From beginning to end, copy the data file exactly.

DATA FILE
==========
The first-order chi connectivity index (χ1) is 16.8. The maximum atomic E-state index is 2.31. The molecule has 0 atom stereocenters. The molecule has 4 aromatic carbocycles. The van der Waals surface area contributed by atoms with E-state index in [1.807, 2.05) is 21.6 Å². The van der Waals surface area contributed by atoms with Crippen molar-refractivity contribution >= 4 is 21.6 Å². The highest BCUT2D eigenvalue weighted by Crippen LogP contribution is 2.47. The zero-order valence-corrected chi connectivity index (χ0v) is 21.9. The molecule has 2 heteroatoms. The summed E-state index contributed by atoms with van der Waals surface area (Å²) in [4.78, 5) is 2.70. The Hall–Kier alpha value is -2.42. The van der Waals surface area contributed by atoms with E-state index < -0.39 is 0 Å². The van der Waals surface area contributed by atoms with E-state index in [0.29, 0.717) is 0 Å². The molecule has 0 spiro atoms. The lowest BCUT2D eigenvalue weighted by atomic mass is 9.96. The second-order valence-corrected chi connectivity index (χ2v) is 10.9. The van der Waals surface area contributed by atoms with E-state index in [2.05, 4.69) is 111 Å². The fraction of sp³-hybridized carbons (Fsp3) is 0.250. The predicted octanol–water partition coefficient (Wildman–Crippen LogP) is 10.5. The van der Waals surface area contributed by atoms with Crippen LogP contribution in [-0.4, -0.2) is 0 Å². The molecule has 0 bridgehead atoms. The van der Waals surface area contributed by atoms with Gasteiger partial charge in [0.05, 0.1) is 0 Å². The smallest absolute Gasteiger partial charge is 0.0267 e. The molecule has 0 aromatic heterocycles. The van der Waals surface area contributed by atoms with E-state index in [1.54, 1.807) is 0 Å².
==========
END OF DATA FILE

The first-order chi connectivity index (χ1) is 16.8. The maximum atomic E-state index is 2.31. The molecule has 0 atom stereocenters. The molecule has 4 aromatic carbocycles. The van der Waals surface area contributed by atoms with E-state index in [1.807, 2.05) is 21.6 Å². The van der Waals surface area contributed by atoms with Crippen molar-refractivity contribution >= 4 is 21.6 Å². The highest BCUT2D eigenvalue weighted by Crippen LogP contribution is 2.47. The zero-order valence-corrected chi connectivity index (χ0v) is 21.9. The molecule has 2 heteroatoms. The summed E-state index contributed by atoms with van der Waals surface area (Å²) in [4.78, 5) is 2.70. The Hall–Kier alpha value is -2.42. The van der Waals surface area contributed by atoms with E-state index < -0.39 is 0 Å². The van der Waals surface area contributed by atoms with E-state index in [0.29, 0.717) is 0 Å². The molecule has 0 spiro atoms. The lowest BCUT2D eigenvalue weighted by atomic mass is 9.96. The second-order valence-corrected chi connectivity index (χ2v) is 10.9. The van der Waals surface area contributed by atoms with E-state index in [2.05, 4.69) is 111 Å². The fraction of sp³-hybridized carbons (Fsp3) is 0.250. The predicted octanol–water partition coefficient (Wildman–Crippen LogP) is 10.5. The van der Waals surface area contributed by atoms with Crippen LogP contribution in [-0.4, -0.2) is 0 Å². The molecule has 0 bridgehead atoms. The van der Waals surface area contributed by atoms with Gasteiger partial charge in [0.05, 0.1) is 0 Å². The smallest absolute Gasteiger partial charge is 0.0267 e. The molecule has 0 aromatic heterocycles. The van der Waals surface area contributed by atoms with E-state index in [1.54, 1.807) is 0 Å².